The Great Equaliser That Was Not

covid-19-coverage-cfi.coIn a macabre spin on the corona pandemic, some sociologists and economists tentatively hail the deadly virus as the great equaliser they had been waiting for: the great event that forces the global community to re-examine its destructive ways. History shows that it takes only one of the four horsemen of the apocalypse to spur his steed in order for a more just world to emerge: the plague heralded the end of feudalism, and two world wars gave rise to the welfare state. In the aftermath of a cataclysm, inequality melts away – only to return once memories fade.

However, this cleansing of privilege carries a heavy price only great wealth can pay – to the detriment of others. Past experience also shows that the global shocks needed to revert inequality cost the lives of many millions. This holds true as much today as it did before. Just try to imagine the scale of human suffering that would result from the corona virus gaining a foothold in the slums of Mumbai, the favelas of Rio de Janeiro, or the townships of Johannesburg. Or picture the virus ravaging rogue states such as North Korea, Eritrea, and Venezuela where famine looms eternal and muzzled masses have little recourse to medical facilities.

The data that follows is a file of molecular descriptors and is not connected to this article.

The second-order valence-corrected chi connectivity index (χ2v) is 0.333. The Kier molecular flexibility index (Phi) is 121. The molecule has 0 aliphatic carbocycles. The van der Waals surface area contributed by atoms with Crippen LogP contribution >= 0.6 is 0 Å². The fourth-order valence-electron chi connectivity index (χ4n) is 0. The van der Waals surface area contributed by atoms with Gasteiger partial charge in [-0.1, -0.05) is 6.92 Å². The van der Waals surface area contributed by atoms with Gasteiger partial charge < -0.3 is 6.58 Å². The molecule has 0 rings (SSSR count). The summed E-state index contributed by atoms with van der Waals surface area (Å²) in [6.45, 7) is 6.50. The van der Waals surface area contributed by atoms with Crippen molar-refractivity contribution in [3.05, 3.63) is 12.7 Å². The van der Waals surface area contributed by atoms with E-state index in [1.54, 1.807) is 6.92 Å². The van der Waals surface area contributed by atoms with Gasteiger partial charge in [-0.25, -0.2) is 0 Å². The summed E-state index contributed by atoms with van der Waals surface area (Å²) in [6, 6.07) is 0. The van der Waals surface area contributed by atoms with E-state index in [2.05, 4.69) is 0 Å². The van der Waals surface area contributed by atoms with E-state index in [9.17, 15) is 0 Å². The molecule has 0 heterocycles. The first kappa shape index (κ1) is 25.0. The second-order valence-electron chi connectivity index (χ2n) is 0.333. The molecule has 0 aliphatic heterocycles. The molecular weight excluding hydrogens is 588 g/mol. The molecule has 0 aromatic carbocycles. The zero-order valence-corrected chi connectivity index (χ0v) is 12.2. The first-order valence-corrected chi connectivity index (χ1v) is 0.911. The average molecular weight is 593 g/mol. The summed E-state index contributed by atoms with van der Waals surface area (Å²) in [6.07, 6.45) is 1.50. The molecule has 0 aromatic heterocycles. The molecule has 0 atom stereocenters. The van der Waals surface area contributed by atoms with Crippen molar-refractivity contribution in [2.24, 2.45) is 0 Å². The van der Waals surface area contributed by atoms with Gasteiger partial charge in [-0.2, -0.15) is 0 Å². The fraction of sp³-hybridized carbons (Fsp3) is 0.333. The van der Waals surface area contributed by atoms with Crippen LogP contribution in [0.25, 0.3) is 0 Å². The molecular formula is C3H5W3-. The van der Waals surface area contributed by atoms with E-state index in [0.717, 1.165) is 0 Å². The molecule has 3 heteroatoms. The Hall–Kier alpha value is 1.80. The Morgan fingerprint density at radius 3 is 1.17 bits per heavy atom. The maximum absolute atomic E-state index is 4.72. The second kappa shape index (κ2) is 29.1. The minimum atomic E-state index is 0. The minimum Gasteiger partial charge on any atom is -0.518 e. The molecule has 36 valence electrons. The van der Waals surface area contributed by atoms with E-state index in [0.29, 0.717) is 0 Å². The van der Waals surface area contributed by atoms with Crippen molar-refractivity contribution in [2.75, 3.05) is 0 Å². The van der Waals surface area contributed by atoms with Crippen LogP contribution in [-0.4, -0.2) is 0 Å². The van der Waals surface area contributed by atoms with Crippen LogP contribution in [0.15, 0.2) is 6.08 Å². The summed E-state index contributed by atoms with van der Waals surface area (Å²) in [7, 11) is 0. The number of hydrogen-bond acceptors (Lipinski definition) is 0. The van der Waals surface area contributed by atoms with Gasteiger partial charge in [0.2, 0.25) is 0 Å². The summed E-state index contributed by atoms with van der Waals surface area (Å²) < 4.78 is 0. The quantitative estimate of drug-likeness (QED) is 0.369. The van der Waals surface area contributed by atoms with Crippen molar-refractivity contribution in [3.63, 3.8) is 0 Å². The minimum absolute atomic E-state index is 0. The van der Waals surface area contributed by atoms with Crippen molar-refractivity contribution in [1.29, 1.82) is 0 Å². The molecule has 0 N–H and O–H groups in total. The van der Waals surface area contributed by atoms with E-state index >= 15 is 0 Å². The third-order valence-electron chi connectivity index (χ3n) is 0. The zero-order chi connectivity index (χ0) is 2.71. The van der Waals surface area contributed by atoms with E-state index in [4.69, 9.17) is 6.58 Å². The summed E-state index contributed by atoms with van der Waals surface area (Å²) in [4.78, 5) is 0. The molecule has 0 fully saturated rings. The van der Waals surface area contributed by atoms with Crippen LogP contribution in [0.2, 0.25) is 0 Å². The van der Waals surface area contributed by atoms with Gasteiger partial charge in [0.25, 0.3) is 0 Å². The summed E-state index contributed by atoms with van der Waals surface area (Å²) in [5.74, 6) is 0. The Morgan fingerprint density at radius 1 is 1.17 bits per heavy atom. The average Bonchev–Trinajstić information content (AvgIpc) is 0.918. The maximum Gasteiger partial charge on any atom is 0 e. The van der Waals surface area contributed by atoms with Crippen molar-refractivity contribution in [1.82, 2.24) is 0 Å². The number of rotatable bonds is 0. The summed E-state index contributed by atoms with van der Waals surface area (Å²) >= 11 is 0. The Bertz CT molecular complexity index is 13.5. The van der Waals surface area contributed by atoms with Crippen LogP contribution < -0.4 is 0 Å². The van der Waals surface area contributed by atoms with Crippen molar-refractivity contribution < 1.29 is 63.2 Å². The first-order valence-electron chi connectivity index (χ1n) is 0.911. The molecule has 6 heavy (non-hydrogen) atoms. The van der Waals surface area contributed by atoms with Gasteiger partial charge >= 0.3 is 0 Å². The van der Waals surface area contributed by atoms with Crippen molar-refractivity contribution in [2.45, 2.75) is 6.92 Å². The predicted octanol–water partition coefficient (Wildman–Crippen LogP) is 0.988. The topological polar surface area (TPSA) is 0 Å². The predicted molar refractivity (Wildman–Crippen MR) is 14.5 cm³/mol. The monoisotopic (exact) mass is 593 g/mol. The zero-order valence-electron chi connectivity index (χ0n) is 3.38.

Where governments are starved of funds and social distancing is impossible, flattening the pandemic’s curve is not an option. Though since 1990 an estimated 1.1 billion people have strayed above the World Bank’s poverty line, another 750 million or so must carve out a living on less than $1.90 a day and remain stuck below the threshold. Sub-Saharan Africa is home to well over 400 million of the world’s poorest people. Since earlier reports on the corona virus’ supposed dislike of warmer climes seem wildly optimistic, Africa is not likely to escape the brunt of the pandemic.

In a report released earlier this week, United Nations Secretary General António Guterres looks to the world’s ‘leading economies’ to provide ‘coordinated, decisive, inclusive, and innovative’ policy action and maximum financial and technical support for the poorest and most vulnerable peoples and countries. Mr Guterres warns of millions of deaths and reminds world leaders that the global health system is only as strong as its weakest link. He concludes that the world now needs solidarity to defeat the virus and build a better future.